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Thanks for Nothing? Not-for-Profits and Motivated Agents

  • Ghatak, Maitreesh
  • Mueller, Hannes Felix

We re-examine the labor donation theory of not-for-profits and show that these organizations may exist not necessarily because motivated workers prefer to work in them, or that they dominate for-profits in terms of welfare, but because the excess supply of motivated workers makes the non-profit form more attractive to managers. We show that if firms had to compete for motivated workers then not-for-profit firms would be competed out by for-profit firms. Therefore, the choice between not-for-profit and for-profit provision is not always a question of resolving incentive problems but also one of distribution of rents between management and workers, and consequently, the relative scarcity of workers plays an important role in this choice.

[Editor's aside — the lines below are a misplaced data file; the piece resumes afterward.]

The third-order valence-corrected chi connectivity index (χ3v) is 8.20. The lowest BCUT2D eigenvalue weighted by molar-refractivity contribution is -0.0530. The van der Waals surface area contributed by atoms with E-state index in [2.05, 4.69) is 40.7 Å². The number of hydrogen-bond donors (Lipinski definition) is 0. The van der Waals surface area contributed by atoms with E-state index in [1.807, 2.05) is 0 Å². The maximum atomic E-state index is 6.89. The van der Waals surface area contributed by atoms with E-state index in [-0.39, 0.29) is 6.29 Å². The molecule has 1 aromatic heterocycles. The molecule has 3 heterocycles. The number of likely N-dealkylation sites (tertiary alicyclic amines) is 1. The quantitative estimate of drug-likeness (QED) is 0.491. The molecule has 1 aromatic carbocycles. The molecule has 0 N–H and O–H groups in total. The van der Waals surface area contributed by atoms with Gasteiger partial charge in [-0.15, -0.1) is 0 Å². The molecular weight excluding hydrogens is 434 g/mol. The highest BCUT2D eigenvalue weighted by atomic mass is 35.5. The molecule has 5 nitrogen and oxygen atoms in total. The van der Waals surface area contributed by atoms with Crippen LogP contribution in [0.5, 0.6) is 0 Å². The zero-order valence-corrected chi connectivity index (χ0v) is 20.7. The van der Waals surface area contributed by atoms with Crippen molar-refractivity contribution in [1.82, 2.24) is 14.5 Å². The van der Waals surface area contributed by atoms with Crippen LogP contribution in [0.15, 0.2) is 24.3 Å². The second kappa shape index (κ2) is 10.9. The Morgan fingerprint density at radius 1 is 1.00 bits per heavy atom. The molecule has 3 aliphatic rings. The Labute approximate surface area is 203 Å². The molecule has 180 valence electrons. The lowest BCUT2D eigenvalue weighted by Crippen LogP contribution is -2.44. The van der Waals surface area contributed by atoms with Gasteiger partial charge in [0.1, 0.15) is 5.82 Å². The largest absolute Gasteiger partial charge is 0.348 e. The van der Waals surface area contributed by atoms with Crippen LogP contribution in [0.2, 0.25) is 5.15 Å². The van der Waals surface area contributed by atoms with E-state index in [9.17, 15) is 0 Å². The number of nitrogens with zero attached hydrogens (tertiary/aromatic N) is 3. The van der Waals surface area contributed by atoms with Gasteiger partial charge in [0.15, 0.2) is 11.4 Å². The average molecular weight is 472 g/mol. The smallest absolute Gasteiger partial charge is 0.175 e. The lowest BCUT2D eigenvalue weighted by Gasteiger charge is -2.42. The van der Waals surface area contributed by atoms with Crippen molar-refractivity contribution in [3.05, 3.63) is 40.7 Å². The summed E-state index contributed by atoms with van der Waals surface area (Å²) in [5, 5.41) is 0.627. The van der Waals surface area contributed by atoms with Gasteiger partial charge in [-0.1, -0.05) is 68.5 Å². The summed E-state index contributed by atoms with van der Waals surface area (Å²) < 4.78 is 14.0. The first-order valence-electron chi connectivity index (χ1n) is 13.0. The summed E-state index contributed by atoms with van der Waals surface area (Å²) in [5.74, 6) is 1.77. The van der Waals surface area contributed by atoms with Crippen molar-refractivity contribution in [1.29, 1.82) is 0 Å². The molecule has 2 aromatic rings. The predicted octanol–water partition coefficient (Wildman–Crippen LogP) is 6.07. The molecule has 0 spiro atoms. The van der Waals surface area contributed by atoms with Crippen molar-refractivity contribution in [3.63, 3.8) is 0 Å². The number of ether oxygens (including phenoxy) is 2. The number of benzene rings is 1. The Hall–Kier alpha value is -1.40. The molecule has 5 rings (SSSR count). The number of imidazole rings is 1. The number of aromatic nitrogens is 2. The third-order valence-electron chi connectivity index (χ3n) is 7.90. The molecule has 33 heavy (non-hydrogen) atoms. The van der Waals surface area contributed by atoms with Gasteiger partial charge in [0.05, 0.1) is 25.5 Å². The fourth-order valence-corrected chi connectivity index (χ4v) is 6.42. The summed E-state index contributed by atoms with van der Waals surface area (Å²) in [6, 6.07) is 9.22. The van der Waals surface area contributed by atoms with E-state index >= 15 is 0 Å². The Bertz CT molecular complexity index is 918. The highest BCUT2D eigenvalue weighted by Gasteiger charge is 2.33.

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Paper provided by C.E.P.R. Discussion Papers in its series CEPR Discussion Papers with number 7663.

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Date of creation: Jan 2010
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Handle: RePEc:cpr:ceprdp:7663
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  19. Mocan, Naci & Tekin, Erdal, 2001. "Nonprofit Sector and Part-Time Work: An Analysis of Employer-Employee Matched Data of Child Care Workers," IZA Discussion Papers 408, Institute for the Study of Labor (IZA).
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